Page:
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For other authors named Karen Abbott, see the disambiguation page.

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About the Author

Karen Abbott was born and raised in Philadelphia, Pennsylvania. She worked as a journalist for several years at Philadelphia magazine and Philadelphia Weekly. She also wrote for Salon.com and other publications. She has written several books including Sin in the Second City and American Rose. show more (Bowker Author Biography) show less
Image credit: Photo by Gilbert King

Works by Karen Abbott

Associated Works

Sugar in My Bowl: Real Women Write About Real Sex (2011) — Contributor — 107 copies


19th century (21) 20th century (27) American (13) American Civil War (24) American history (90) audible (14) audiobook (20) biography (138) brothels (44) burlesque (30) Chicago (181) Chicago history (14) Civil War (85) crime (35) currently-reading (14) ebook (47) espionage (30) Everleigh Club (25) feminism (14) fiction (17) goodreads import (17) Gypsy Rose Lee (24) historical (26) history (370) Illinois (17) Kindle (44) library (17) non-fiction (429) politics (15) prostitution (97) read (23) sex (21) spy (24) to-read (491) true crime (47) unread (23) USA (43) vaudeville (18) women (46) women's history (19)

Common Knowledge



The information was interesting but the style was hard to read. I gave up about 2/3 of the way through; I simply didn't care anymore.
Zmosslady | 57 other reviews | May 13, 2024 |
This grew on me as I got towards the end, but it's certainly a slow build. The cult is gross, but the one twin lying to the other raises interesting questions. If you could protect the person you most love from the things/memories that most hurt them, would you?
KallieGrace | 3 other reviews | May 8, 2024 |
An attempt to follow up Eric Larson's Devil in the White City by examining the Chicago demimonde in the South Side Levee--the segregated vice district. The characters and historical vignettes are all there, but it never quite comes together. In Larson's tale from the World's Fair, the jarring juxtaposition of human zenith and nadir accentuates the remarkability of both. Here the crimes and antipodes are more banal and less clearly drawn. The chronology and flow of events, what's fact and what's fiction, are opaque and lost at times, making for a confused and bewildering story that lacks momentum at times. An interesting portrait of a city and a decade as progressivism turned towards social hygiene and did away with the whorehouses--and eventually the saloons, the imbeciles, and 18th century notions of liberty. Sadly, much of that needs to be inferred.… (more)
JohnLocke84 | 52 other reviews | Apr 22, 2024 |
(2014) NF. Abbott tells the story of 4 women who were either spies or undercover during the Civil War. The most fascinating is the story of Emma Edmonds who enlisted with the Union disguised as a man and served valiantly during the war all the while hiding her sex. Very good.KIRKUS:Four Civil War subversives¥who happened to be womenÂ¥garner a lively treatment.Having previously written on Gypsy Rose Lee (American Rose) and the Everleigh brothel in turn-of-the-century Chicago (Sin in the Second City), Abbott finds some sympathetic, fiery characters in these four women who managed to aid their causes, either North or South, in their own particular ways. Belle Boyd, a 17-year-old farmer's daughter from Martinsburg, Virginia, which had voted three to one against secession, declared her loyalty to the Southern cause by shooting a Yankee soldier who dared to touch her mother, and thereby took advantage of the confusion and movement of troops to slip through the lines and pass secrets; she was in and out of jail during the course of the war. Emma Edmonds, having left the family farm in 1859 to reinvent herself as a man selling Bibles door to door, offered herself to the Union cause two years later, serving mostly in a medical capacity. According to Abbott, Edmonds was one of 400 women, Northern and Southern, who posed as men. Rose Greenhow, a comely widow and grieving mother of some means in Washington, D.C., fashioned herself as a spy for the Southern cause, learning code, passing messages wound in her servants' hair and inviting all kinds of late-night gentlemen callers; Greenhow would eventually go abroad to drum up sympathy for the Confederacy in England and France, turning her charms on Napoleon III and others. A wealthy Richmond spinster, Elizabeth Van Lew had deep Yankee roots in her family and was unique in that she cultivated intricate subterfuge right under her Southern neighbors' nosesÂ¥e.g., passing Confederate troops movements to Gen. Benjamin Butler. Abbott proceeds chronologically, navigating the historical record through quotes and personal detail.Remarkable, brave lives rendered in a fluidly readable, even romantic history lesson.Pub Date: Sept. 2, 2014ISBN: 978-0-06-209289-2Page Count: 544Publisher: Harper/HarperCollinsReview Posted Online: June 1, 2014Kirkus Reviews Issue: June 15, 2014… (more)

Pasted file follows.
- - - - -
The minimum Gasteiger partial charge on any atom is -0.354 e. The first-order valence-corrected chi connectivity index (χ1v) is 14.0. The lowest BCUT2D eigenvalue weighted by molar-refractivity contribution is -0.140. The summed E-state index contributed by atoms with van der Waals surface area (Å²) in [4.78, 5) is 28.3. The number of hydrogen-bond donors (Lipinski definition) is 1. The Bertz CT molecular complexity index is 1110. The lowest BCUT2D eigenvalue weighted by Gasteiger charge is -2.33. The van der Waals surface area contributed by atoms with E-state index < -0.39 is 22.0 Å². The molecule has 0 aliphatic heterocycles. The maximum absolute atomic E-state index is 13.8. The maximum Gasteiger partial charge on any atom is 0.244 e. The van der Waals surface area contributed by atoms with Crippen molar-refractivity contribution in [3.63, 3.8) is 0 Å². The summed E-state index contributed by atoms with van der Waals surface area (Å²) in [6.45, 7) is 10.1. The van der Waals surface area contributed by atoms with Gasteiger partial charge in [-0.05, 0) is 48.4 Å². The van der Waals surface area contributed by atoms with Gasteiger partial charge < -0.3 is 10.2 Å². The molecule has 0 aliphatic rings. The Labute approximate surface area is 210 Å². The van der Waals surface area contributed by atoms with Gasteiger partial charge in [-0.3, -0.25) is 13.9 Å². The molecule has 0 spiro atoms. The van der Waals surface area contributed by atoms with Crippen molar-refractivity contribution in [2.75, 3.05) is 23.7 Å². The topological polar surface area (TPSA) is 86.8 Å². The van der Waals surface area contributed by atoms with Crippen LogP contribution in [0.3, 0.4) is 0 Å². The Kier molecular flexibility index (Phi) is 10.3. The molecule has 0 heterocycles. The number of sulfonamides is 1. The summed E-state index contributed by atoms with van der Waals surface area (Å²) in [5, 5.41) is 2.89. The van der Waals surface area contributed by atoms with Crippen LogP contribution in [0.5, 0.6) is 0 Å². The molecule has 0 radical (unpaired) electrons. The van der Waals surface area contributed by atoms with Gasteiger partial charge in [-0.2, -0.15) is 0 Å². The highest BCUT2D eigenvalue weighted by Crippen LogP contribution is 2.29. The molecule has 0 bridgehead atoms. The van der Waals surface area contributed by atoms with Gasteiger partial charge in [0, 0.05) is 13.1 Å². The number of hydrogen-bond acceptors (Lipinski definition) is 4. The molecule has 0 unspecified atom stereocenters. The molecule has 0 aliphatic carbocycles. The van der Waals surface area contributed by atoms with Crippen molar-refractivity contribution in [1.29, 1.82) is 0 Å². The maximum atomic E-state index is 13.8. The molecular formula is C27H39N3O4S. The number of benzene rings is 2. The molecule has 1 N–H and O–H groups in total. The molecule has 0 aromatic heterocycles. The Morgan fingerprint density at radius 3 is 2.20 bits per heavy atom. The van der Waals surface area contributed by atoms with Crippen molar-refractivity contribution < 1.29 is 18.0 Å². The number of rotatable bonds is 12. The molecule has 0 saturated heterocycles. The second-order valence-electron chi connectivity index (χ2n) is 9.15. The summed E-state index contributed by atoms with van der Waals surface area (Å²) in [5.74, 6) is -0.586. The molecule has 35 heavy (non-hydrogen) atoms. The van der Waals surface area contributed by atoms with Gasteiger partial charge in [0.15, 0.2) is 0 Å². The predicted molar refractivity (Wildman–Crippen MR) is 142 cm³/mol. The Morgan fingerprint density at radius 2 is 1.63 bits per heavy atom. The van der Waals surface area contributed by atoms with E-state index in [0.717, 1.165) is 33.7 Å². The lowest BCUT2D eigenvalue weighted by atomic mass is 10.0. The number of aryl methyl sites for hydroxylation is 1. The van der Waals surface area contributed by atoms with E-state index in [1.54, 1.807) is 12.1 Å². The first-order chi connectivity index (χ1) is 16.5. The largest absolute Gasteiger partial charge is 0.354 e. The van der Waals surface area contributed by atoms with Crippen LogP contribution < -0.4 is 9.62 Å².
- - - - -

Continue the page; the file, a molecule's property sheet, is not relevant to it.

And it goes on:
derailer | 57 other reviews | Jan 25, 2024 |



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Associated Authors

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Milan Bozic Cover designer
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